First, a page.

Every Sunday came up on Lacey like a noose when the Uncle and Aunt descended for supper and barricaded themselves with Lacey and her parents around a centerpiece of carved pork roast or lamb. Glass bowls circled it, moving hand to hand–mashed potatoes, green beans, fruit salad and beets. The stench of crusted meat was so powerful it was able to stretch its grisly fingers into the shuddering grasp of the following day. The Uncle sat directly across from Lacey, tucked tightly into his suit, black and buttoned as the law. He stuttered out his shaky opinions with eyes that lowered and trembled. Her parents would smile and nod, encouraging him, while the hacked centerpiece long dead, but strangely honorable in its bones, sat back and looked on in silence.

*    *    *    *

It was the tenth frame. The final battle had arrived. Lacey sagged in her chair and counted bodies again. She calculated around eighty people now. The man with the nachos picked at the soggy remains of his sinking ship with a thorough and disheartened yellow finger. The boys argued over scores, one yelling that the other had cheated. Lacey stared into the face of a man no saner than the zealot she’d married. He leered back at her while he sucked down his beer. Lacey grimaced at the two eyes that turned up at the corners in a smug, flattened face. “What the hell are you waiting for?” she hissed. “Armageddon is no more than a rerun, playing itself over and over again every day of your life.”

The boys started bowling again.

Pat Sajak called out the final category. “Dear Lacey, it’s the only way to survive. It’s the story of our existence.”

Lacey rooted through her purse until she felt the cold, smooth curve of her Dale Evans pocketknife. She opened it easily and slid its dulled blade across her wrist. She never pushed too deep–just enough for the promised seal from God. The Christian always cut her on the forehead, but she couldn’t do that. She touched the scar above her eyes. It was one of the few things he had left behind.

The man in front of her guzzled the rest of his beer and talked to himself with nothing over his scuttling eyebrows but a desolate layer of skin. “No one’s saving you, you bastard,” she whispered as she got up and moved toward him. She grabbed his neck, took the blade and slid it across his forehead. Someone grabbed her from behind as she shut her eyes hissing, “Hide us. Hide us from the face of Him.”

*    *    *    *

Lacey’s Uncle rampaged again from the smoldering furnace of time, attacking her with the fury of scorpions. His fingers drove into her shoulders. She barreled her vision through the pantry prison into a pickle jar that blazed in front of her. Blood trickled metallically off her distant tongue while she breathed the same prayer to God. “Make me invisible. Help me escape. Make me invisible. Help me escape.” But this time God was actually listening. The jaws of this cavern she was dragged into while the parents were out lifted like a great boulder. Light swung in like a crazed sickle. The Uncle was dragged off Lacey with his pants still chained to his ankles and a fury of thick, dull fists raged their assault upon him. A violent gust swelled up massively from out of her mother and with the primal immediacy of a thunderous God, down cracked an iron blunt shovel over the bloody skull of the sinking, stumbling Uncle while everything around Lacey went black.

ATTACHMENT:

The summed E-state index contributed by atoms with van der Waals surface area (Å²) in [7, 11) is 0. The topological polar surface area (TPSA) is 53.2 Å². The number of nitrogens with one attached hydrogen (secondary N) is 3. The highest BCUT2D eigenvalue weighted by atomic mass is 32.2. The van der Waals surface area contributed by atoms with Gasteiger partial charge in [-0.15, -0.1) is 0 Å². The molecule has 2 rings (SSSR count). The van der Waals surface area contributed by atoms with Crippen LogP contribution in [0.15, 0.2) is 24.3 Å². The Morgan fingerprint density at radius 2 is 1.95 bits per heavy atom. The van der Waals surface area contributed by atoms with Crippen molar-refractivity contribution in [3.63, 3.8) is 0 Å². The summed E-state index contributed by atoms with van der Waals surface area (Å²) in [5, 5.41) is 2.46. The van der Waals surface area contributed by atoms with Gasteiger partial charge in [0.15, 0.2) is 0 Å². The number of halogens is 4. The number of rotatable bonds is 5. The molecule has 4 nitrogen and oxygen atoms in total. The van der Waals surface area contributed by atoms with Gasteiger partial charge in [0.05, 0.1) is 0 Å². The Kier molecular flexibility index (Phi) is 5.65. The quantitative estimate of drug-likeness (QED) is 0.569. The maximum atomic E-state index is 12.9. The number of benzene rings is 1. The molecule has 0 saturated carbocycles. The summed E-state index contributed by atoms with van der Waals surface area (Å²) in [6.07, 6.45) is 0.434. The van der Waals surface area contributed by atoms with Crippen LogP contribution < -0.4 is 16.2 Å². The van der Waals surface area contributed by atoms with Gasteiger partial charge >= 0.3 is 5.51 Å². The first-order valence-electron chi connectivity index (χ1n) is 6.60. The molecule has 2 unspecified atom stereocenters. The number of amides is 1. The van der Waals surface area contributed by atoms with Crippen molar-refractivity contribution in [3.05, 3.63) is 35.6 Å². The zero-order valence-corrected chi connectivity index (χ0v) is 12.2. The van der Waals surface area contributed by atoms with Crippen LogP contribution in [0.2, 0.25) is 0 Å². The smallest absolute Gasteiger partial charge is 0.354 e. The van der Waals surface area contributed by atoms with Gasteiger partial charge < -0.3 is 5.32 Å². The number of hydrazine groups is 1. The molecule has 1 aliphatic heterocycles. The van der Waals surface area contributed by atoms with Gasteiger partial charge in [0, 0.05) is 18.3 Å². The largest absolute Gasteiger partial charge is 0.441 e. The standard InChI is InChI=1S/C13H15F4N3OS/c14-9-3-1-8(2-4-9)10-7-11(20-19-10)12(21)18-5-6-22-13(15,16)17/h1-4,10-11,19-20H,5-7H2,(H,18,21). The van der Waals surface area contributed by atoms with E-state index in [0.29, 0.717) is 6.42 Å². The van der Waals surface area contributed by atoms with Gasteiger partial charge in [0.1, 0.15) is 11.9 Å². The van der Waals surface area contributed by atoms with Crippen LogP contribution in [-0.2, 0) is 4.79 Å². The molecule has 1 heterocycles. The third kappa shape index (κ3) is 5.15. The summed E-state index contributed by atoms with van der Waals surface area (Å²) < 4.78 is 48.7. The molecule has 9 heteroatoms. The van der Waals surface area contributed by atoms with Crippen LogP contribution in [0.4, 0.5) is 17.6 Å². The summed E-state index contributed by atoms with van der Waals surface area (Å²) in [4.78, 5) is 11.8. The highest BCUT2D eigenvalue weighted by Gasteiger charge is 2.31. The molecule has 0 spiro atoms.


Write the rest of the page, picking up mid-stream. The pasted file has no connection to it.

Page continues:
*    *    *    *

Lacey opened her eyes to her boys’ faces hovering above her. The younger boy was blotting her forehead with a wet napkin, while the older one was wrapping her bleeding wrist and talking to security. The man Lacey cut got away with only a minor scrape, but was screaming about pressing charges as his group ushered him out.

Lacey didn’t hear him. She listened to the bowling balls rumble over wooden planks and the habitual massacre of exploding pins. One son pressed a paper cup to her lips. She took a long bubbling gulp of another orange drink, wiped the dripping water from her forehead, and forced a withered smile at her boys. Terror whispered from their sad, sharp eyes as the security guard questioned her. A small pool of strangers fed on this public display and shifted impatiently from foot to foot, waiting for her to supply them with more. She drained the last of the drink and looked at a frightened son on either side of her clutching his beer and Pat Sajak, who stood grinning behind them.

Pat put his hands together and pointed at her. “Can you solve that puzzle, Lacey?”

One son crouched down in front of her and began to unlace and remove her bowling shoes, while the other whispered of doctors and pills. Vanna waved an arm and smiled, glittering off to one side of ten blank white squares that strained to be revealed.

“That Christian’s Bible was worn down flat as a bald tire, but it still never got him anywhere.” Lacey put a tapping finger to her temple. “Here’s your Armageddon.” She looked up at Pat. “I’m ready to solve that puzzle.”


Vanna turned the letters over with nothing less than professional ease, and Lacey clapped her hands together in a brief, solitary celebration of another bowling night overcome. The audience dissolved again with the circular compliance of a weekly communion. One of her boys grabbed her hand and pulled her up, while the other wrapped her in her coat and got her purse. She waded cautiously between them through a rolling sea of six demented moustaches, four vagrant beards, and a pair of pencil-scratch eyebrows shelving shoes at the counter.

*    *    *    *

It was ten-thirty. Lacey snapped the dead bolt and checked the door seven times. Locked. She watched out the window for a pale, dirty car to drive off and then shuffled back to the kitchen for ice cream. She’d swallowed the pills, finished a meal, and tomorrow she would go to the doctor. Let it be cancer this time. She clutched her bowl of ice cream and made her way slowly toward the recliner. She sat in the dark and stared out the window.

Points of light, fixed stars, the moon a glowing consonant, a celestial C. She pushed up her shirt and slid her hand back and forth over her protruding stomach. She could see the week ahead of her much clearer from this side of Thursday. Shoes dropped. The recliner lurched back, and one hand groped over the end table for the remote.


Meg Tuite

Meg Tuite

Meg Tuite’s writing has appeared or is forthcoming in numerous journals, including Berkeley Fiction Review, 34th Parallel, Monkeybicycle, Hawaii Review, and Boston Literary Magazine. She is the fiction editor of The Santa Fe Literary Review and Connotation Press. Her novel, Domestic Apparition (2011), is now available through San Francisco Bay Press ( She has a monthly column, “Exquisite Quartet,” for Used Furniture Review. Her blog is